The work in the show may come as a surprise even to those who are familiar with his work. Mullet, who traveled here to see the show open on July 21 at PAAM, says, “I was stunned when I walked into the gallery.  The size of the room and the quality of light were especially enhancing for his larger pieces – allowing full appreciation.  However, the most intriguing aspect of the show for me is that it was hung chronologically to highlight his development through the years.  I have a few small works of his at home –from different time periods – and Full Circle puts them into the larger perspective of his career as an artist.”

Walking into the exhibit, you can’t help but fixate on the immense triptych on the far wall, Arezzo’s Palace, measuring 97” x 166” and made in 1970. Continuing around the room there are constructed canvases as he also created work in shapes that are not on the usual rectangular canvases, adding another layer of geometry to the otherwise softer abstractions.

The show’s title came about from its original curator, a friend of Budd’s who unfortunately passed away before beginning work on the show. When Grace stepped in, she kept the title, which went along perfectly with her own concept for the show.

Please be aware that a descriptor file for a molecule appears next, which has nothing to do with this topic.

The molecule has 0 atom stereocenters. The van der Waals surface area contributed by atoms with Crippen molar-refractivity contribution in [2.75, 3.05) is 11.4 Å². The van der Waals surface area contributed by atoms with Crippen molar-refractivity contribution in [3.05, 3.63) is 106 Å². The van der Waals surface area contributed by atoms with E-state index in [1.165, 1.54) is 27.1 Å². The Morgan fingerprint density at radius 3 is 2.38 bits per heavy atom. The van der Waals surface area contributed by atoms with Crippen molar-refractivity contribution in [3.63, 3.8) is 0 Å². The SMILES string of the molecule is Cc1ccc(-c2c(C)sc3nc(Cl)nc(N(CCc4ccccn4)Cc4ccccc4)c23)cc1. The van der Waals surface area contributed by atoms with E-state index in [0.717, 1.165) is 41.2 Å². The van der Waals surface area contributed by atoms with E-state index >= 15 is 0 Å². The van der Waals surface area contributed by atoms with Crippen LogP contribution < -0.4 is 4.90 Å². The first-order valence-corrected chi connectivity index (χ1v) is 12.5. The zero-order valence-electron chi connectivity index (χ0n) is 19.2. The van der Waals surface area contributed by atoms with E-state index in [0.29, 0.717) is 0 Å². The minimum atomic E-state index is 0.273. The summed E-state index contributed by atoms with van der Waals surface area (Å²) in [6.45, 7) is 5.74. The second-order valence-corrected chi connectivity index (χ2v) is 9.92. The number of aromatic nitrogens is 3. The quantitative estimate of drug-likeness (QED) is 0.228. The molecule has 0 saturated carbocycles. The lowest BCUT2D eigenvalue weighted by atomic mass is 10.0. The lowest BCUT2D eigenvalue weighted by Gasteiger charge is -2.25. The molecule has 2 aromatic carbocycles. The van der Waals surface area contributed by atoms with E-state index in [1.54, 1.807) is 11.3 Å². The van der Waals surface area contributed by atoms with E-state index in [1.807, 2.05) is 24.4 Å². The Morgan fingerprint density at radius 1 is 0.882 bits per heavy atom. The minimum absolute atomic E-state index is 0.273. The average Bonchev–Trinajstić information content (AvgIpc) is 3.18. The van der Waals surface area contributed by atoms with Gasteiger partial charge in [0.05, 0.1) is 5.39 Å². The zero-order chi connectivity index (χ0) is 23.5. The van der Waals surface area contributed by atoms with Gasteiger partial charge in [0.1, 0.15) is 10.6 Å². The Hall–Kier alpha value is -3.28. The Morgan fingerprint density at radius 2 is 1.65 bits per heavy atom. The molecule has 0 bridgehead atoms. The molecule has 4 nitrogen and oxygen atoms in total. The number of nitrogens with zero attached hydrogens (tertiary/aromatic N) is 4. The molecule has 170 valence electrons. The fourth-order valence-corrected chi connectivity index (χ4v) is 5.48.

“I had these works, and one was from 1960 and one was from 2010, and they were the same size and both were collages with paint, and I realized how similar they were. You know, I think artists are always trying to answer the same questions throughout their lives,” Grace says reflecting on her curating philosophy. “So I wanted to show that, where you go all the way around the room and the last two pieces are those two, so that you can see the connection between the two but you can also make the connection from painting to painting to see how he was thinking and how he  changed from one style to the next very slowly, but watch the jumps happen as you go around the room.”

Budd Hopkins: Full Circle is on exhibit at PAAM, 460 Commercial St., Provincetown, through September 3. The companion show is at Berta Walker Gallery, Bradford St. through August 19. For information on the PAAM show call 508.487.1750 or visit For information on the Berta Walker show call 508.487.6411 or visit


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Ginger Mountain

Ginger Mountain (MS Communications Media, BA Fine Arts/Teaching Certification K-12) has been part of the graphic design team at Provincetown Magazine since 2008. Ginger has worked as a creative director, individual contractor, and freelance designer with clients representing many areas —business software, consumer products, professional services, entertainment, and network hardware to name just a few — providing creative layout and development of a wide range of print media content. Her clients ranged from small local businesses to large corporations and Fortune 500 companies, from New Hampshire to Georgia